Denver Bar Association
March 2009
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Diversity: A New Level of Awareness

by Arin Reeves, Ph.D

In today’s workplaces, the instances of overt discrimination, harassment and/or bias based on race, ethnicity and gender or sexual orientation are far less frequent than they were 20 years ago. Even so, the rate at which we are fully integrating racial and ethnic minorities, women or members of the gay, lesbian, bisexual & transgender community is still dismally low.

A diversity survey conducted in the Denver legal community in May 2007 found that 30 percent of the nearly 1,000 respondents — including 25 percent of white male respondents — reported that racial and ethnic minorities were receiving less access to mentoring, networking and key assignments than their white counterparts.

Is this due to bias in the way senior lawyers mentor, network and allocate assignments, or is it the result of unbiased actions that just happen to have unintended consequences?

The answer to this one question varies from workplace to workplace, and from individual to individual. We must rethink the way we define bias, to start including subtle and hidden forms of bias that look and feel very different from overt and explicit discrimination.

The following article originally was printed in "Chicago Lawyer," and serves to further the important discussion of diversity here in Denver.

What hurts more — Mosquito bites or shark bites?

Most people would quickly respond that shark bites, of course, hurt more than mosquito bites. Most people also, in keeping with human nature, would instinctively compare a single mosquito bite to a single shark bite, thereby selecting the single shark bite as the greater pain inducer of the two.

What if the question was reframed to compare 10,000 mosquito bites to one small shark bite? Most people’s perspectives would now shift because the totality of the individual mosquito bites is now greater than the single shark bite.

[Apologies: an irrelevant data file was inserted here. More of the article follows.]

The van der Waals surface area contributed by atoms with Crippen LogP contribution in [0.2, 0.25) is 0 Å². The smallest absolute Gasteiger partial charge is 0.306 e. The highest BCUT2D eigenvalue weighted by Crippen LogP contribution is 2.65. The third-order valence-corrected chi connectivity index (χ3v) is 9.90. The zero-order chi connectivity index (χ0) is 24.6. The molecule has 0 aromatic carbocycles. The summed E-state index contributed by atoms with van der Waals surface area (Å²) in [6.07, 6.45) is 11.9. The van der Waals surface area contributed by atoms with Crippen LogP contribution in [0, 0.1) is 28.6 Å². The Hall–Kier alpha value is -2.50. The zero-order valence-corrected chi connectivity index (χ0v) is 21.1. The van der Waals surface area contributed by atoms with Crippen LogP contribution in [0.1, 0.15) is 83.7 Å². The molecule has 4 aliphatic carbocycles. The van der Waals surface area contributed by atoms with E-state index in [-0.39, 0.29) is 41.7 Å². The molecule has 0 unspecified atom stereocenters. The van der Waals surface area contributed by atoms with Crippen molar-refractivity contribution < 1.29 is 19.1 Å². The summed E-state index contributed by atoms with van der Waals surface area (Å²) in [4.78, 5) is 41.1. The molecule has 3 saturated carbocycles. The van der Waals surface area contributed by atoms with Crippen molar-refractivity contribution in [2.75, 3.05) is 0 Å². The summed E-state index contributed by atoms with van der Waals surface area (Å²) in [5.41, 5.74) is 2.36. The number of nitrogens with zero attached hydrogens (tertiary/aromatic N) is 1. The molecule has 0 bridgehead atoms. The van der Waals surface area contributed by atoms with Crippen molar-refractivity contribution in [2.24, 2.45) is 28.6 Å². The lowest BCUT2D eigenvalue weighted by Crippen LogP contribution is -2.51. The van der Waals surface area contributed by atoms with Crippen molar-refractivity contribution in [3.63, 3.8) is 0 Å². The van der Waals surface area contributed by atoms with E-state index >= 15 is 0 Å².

In 1973, Mary P. Rowe, a professor studying race and gender exclusion at Massachusetts Institute of Technology’s Sloan School of Management, coined the term "micro-inequities." Her studies led her to articulate these "small events which are often ephemeral and hard to prove...often unintentional, frequently unrecognized by the perpetrator...[they] occur wherever people are perceived to be ‘different.’"

These seemingly harmless interactions in the workplace don’t rise to a standard of overt discrimination. But cumulatively, they have a debilitating effect on the recipients of the micro-inequities.

Initially, Rowe’s research did not gain much traction because workplaces in the 1970s were still so infused with the overtly offensive that it was difficult for many to conceptualize the micro when the macro still loomed so large. But in recent years, as workplaces have intensified their focus on diversity and political correctness has become a language of its own, Rowe’s theory of micro-inequities has gained considerable interest.

Workplaces are beginning to realize that the focus on the shark bites — overt racial discrimination, explicit sexual harassment, etc. — has overshadowed the greater collective pain caused by the multitude of mosquito bites.

Micro-inequities are those annoying realities that remind those who are different that they are, in fact, different from the people who have historically been accepted, included and successful in that workplace. The female attorney who is mistaken for a secretary. The African American male attorney who is mistaken for a mailroom clerk. The female Hispanic attorney who is mistaken for a food service worker.

Assistant City Attorney Dianne Briscoe, left, with DU Law student Trey Baker at the 2008 Rocky Mountain legal Diversity Summit.